Here’s why:

Just like other orthopedic surgeries (knee, shoulder, hip), preoperative pelvic physical therapy can encourage proper muscle function prior to surgical intervention.  This is such an important piece! Restoring proper motor control patterns and overall muscle function can help a person recover more quickly and improve all aspects of pelvic health (bladder, bowel and sexual function). Remember, it’s not just about the pelvic floor! We also want to make sure the transverse abdominis (lower abdominal muscle), multifidus (low back muscle) and diaphragm (breathing muscle) are working optimally as a team to modulate and control pressures in the pelvis. In addition, we need to look at the whole person. Is an old neck injury impacting how you carry your pelvis? Did you have a hip replacement that is impacting your pelvic floor? A skilled pelvic PT can evaluate and address all of these components to help a person function as well as possible prior to having surgery.

In some cases, preoperative physical therapy can reduce the need for surgery. One of the physicians I worked with used to joke with his patients that I would regularly “steal his surgeries.” Now, this may be a scary thing for a surgeon to hear, but ultimately, isn’t it our goal to get patients better using as minimally invasive treatments as we can? From a surgical perspective, pre-operative PT helps to identify the patients who truly will benefit the most from surgery and those who may just need conservative care. We know now that many patients with urinary incontinence, fecal incontinence, and low-grade (typically grade I-II) pelvic organ prolapse respond very well to physical therapy interventions focusing on regaining optimal muscle function and improving behavioral habits related to bladder/bowel health and body mechanics.  That being said, there are of course many instances where surgery is indicated and very helpful—in pelvic health, the best situation is always a partnership between physical therapist and physician! I have the utmost of respect for my physician colleagues and we both found this partnership helped us identify the best treatments for patients to get them the best results as quickly as possible.

Preoperative physical therapy can reduce risk factors which could lead to worsening of problems after surgery.  Did you know that poor body mechanics with heavy lifting as well as constipation/chronic straining are risk factors for pelvic organ prolapse and urinary incontinence? Improving body mechanics is important to make sure that the “team” of muscles that support your organs are able to function optimally. Body mechanics are an especially important component for those people who participate in activities involving heavy lifting or heavy pressure (i.e. moms, healthcare workers, runners, etc.). Along with this, managing constipation and straining is a very important component. Learning how to develop a bowel routine, sit on the toilet properly, and use proper defecation dynamics (the coordinated relaxation of the pelvic floor muscles with abdominal activation to make bowel movements easier) is crucial in ensuring a person is not putting unnecessary pressure on the pelvic organs during bowel movements.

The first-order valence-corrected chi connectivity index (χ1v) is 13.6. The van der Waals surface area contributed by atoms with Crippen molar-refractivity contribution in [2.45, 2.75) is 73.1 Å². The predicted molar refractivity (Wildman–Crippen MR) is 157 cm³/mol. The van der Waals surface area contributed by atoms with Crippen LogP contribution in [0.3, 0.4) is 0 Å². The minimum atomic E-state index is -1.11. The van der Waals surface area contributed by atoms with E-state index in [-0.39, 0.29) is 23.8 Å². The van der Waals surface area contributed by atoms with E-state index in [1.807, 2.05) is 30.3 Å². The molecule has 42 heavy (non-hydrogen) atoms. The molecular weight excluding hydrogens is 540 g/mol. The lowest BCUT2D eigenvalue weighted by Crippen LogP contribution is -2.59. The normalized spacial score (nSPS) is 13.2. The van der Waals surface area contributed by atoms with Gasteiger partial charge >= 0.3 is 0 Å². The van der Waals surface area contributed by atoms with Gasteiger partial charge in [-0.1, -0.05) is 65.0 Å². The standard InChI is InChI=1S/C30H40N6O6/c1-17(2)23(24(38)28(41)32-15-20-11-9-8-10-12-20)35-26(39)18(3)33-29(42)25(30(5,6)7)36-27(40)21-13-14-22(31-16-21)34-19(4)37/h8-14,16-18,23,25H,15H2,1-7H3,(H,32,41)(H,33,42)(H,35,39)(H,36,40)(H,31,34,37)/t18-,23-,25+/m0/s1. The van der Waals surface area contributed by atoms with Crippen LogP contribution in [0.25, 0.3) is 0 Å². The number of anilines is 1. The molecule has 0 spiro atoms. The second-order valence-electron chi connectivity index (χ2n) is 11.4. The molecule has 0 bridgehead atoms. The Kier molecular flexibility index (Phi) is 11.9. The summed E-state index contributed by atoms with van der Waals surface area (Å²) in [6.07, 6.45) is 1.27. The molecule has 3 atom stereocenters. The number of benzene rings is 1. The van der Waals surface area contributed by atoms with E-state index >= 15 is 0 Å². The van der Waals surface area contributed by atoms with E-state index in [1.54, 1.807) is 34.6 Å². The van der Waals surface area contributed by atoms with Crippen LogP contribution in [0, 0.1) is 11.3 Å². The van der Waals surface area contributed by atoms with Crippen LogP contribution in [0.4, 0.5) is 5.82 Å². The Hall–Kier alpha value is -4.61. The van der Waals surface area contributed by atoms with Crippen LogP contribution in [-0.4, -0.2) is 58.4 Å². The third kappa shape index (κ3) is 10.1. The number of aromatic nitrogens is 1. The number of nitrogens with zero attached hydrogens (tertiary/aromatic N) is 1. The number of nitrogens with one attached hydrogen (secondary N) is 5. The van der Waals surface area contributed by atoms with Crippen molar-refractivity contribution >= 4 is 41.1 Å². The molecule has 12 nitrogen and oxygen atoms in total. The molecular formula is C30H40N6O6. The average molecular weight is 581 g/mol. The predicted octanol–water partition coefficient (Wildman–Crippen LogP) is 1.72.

Preoperative physical therapy can help with managing nonsurgical components. I often will work with women who are having pelvic organ prolapse and pain during intercourse. Did you know that pelvic organ prolapse is not typically a source of pain (pressure yes, pain no!)? In fact, sometimes women with pelvic pain will even have worsened pain after pelvic surgeries as the muscles and nervous system respond to protect the “injured area.” Often times, prehab can help reduce pain prior to surgery through manual treatments, relaxation training and a lot of education! This can help make recovery easier and allow a person to have significantly reduced pain later on.  Another common nonsurgical component is urge related incontinence. Prolapse surgeries and incontinence surgeries can help with stress incontinence (leaking with increased pressure, like coughing/sneezing), but they do not help the urge component. Preoperative physical therapy can help with urgency or urge related incontinence through restoring proper muscle function, teaching urgency suppression strategies and retraining behavioral habits.

So, who would benefit from pelvic floor prehab? In my mind, anyone having a pelvic surgery! I would love to see all women before hysterectomies, sling procedures, or prolapse repairs. I would love to see all men before prostatectomies! The more we can help the body heal itself and promote optimal bladder, bowel and sexual function before a surgical intervention, the more likely we are to have high quality long-lasting results.

Lastly, here’s a little teaser for you– check out our gorgeous pilates studio at our newly opened clinic!! I just had to share!

Gorgeous pilates studio at One on One Physical Therapy in Smyrna!

Gorgeous pilates studio at One on One Physical Therapy in Smyrna!

So, what do you think? PTs- did I miss any of your key reasons why you like seeing men or women preoperatively? Have any of you out there had preoperative PT? I would love to hear your thoughts!!

~ Jessica